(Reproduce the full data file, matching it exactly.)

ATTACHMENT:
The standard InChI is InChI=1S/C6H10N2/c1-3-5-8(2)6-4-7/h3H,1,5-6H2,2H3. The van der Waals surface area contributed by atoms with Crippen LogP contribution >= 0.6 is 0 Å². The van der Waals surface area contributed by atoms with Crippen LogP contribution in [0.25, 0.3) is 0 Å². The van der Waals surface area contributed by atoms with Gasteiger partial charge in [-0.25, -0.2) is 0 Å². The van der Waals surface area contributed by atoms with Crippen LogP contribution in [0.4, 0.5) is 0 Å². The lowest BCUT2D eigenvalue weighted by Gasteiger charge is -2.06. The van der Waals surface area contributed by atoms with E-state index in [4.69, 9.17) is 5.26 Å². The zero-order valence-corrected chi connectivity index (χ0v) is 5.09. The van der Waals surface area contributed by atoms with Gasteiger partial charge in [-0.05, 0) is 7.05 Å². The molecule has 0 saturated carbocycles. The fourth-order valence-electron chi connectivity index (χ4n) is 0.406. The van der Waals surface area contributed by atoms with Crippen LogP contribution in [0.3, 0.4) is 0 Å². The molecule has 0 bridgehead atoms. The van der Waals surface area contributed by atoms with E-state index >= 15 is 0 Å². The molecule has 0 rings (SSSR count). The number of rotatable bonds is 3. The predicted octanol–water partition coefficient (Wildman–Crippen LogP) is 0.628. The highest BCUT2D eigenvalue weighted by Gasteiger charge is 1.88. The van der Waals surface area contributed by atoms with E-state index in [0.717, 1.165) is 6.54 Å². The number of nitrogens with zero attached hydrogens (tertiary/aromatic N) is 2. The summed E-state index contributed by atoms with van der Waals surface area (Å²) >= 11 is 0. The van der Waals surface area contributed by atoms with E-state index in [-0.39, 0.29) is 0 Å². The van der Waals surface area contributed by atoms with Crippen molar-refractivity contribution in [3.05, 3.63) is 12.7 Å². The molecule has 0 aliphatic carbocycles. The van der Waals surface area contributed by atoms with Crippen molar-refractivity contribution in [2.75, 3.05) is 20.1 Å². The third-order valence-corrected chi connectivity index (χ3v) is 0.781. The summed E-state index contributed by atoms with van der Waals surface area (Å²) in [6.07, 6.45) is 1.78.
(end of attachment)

The standard InChI is InChI=1S/C6H10N2/c1-3-5-8(2)6-4-7/h3H,1,5-6H2,2H3. The van der Waals surface area contributed by atoms with Crippen LogP contribution >= 0.6 is 0 Å². The van der Waals surface area contributed by atoms with Crippen LogP contribution in [0.25, 0.3) is 0 Å². The van der Waals surface area contributed by atoms with Gasteiger partial charge in [-0.25, -0.2) is 0 Å². The van der Waals surface area contributed by atoms with Crippen LogP contribution in [0.4, 0.5) is 0 Å². The lowest BCUT2D eigenvalue weighted by Gasteiger charge is -2.06. The van der Waals surface area contributed by atoms with E-state index in [4.69, 9.17) is 5.26 Å². The zero-order valence-corrected chi connectivity index (χ0v) is 5.09. The van der Waals surface area contributed by atoms with Gasteiger partial charge in [-0.05, 0) is 7.05 Å². The molecule has 0 saturated carbocycles. The fourth-order valence-electron chi connectivity index (χ4n) is 0.406. The van der Waals surface area contributed by atoms with Crippen LogP contribution in [0.3, 0.4) is 0 Å². The molecule has 0 bridgehead atoms. The van der Waals surface area contributed by atoms with E-state index >= 15 is 0 Å². The molecule has 0 rings (SSSR count). The number of rotatable bonds is 3. The predicted octanol–water partition coefficient (Wildman–Crippen LogP) is 0.628. The highest BCUT2D eigenvalue weighted by Gasteiger charge is 1.88. The van der Waals surface area contributed by atoms with E-state index in [0.717, 1.165) is 6.54 Å². The number of nitrogens with zero attached hydrogens (tertiary/aromatic N) is 2. The summed E-state index contributed by atoms with van der Waals surface area (Å²) >= 11 is 0. The van der Waals surface area contributed by atoms with E-state index in [-0.39, 0.29) is 0 Å². The van der Waals surface area contributed by atoms with Crippen molar-refractivity contribution in [3.05, 3.63) is 12.7 Å². The molecule has 0 aliphatic carbocycles. The van der Waals surface area contributed by atoms with Crippen molar-refractivity contribution in [2.75, 3.05) is 20.1 Å². The third-order valence-corrected chi connectivity index (χ3v) is 0.781. The summed E-state index contributed by atoms with van der Waals surface area (Å²) in [6.07, 6.45) is 1.78.